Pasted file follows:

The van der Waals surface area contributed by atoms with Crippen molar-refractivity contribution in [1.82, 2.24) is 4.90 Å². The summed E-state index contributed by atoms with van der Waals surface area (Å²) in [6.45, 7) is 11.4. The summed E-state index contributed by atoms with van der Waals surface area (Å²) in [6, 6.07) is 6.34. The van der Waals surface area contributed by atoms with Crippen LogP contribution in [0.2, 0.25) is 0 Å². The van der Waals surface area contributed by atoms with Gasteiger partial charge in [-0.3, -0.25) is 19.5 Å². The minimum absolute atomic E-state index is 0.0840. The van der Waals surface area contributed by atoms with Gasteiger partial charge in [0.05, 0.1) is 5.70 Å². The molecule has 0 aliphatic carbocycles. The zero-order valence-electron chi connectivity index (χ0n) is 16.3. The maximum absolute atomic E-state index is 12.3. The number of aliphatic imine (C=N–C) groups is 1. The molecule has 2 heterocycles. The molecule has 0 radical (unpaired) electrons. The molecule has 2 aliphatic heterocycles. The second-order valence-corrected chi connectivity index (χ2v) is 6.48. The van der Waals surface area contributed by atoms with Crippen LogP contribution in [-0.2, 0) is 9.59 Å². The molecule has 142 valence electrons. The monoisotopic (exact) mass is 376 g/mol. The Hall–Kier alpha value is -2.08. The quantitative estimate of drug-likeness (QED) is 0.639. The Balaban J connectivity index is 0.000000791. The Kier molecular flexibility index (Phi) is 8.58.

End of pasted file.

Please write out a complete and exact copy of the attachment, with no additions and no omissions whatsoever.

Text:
The van der Waals surface area contributed by atoms with Crippen molar-refractivity contribution in [1.82, 2.24) is 4.90 Å². The summed E-state index contributed by atoms with van der Waals surface area (Å²) in [6.45, 7) is 11.4. The summed E-state index contributed by atoms with van der Waals surface area (Å²) in [6, 6.07) is 6.34. The van der Waals surface area contributed by atoms with Crippen LogP contribution in [0.2, 0.25) is 0 Å². The van der Waals surface area contributed by atoms with Gasteiger partial charge in [-0.3, -0.25) is 19.5 Å². The minimum absolute atomic E-state index is 0.0840. The van der Waals surface area contributed by atoms with Gasteiger partial charge in [0.05, 0.1) is 5.70 Å². The molecule has 0 aliphatic carbocycles. The zero-order valence-electron chi connectivity index (χ0n) is 16.3. The maximum absolute atomic E-state index is 12.3. The number of aliphatic imine (C=N–C) groups is 1. The molecule has 2 heterocycles. The molecule has 0 radical (unpaired) electrons. The molecule has 2 aliphatic heterocycles. The second-order valence-corrected chi connectivity index (χ2v) is 6.48. The van der Waals surface area contributed by atoms with Crippen LogP contribution in [-0.2, 0) is 9.59 Å². The molecule has 142 valence electrons. The monoisotopic (exact) mass is 376 g/mol. The Hall–Kier alpha value is -2.08. The quantitative estimate of drug-likeness (QED) is 0.639. The Balaban J connectivity index is 0.000000791. The Kier molecular flexibility index (Phi) is 8.58.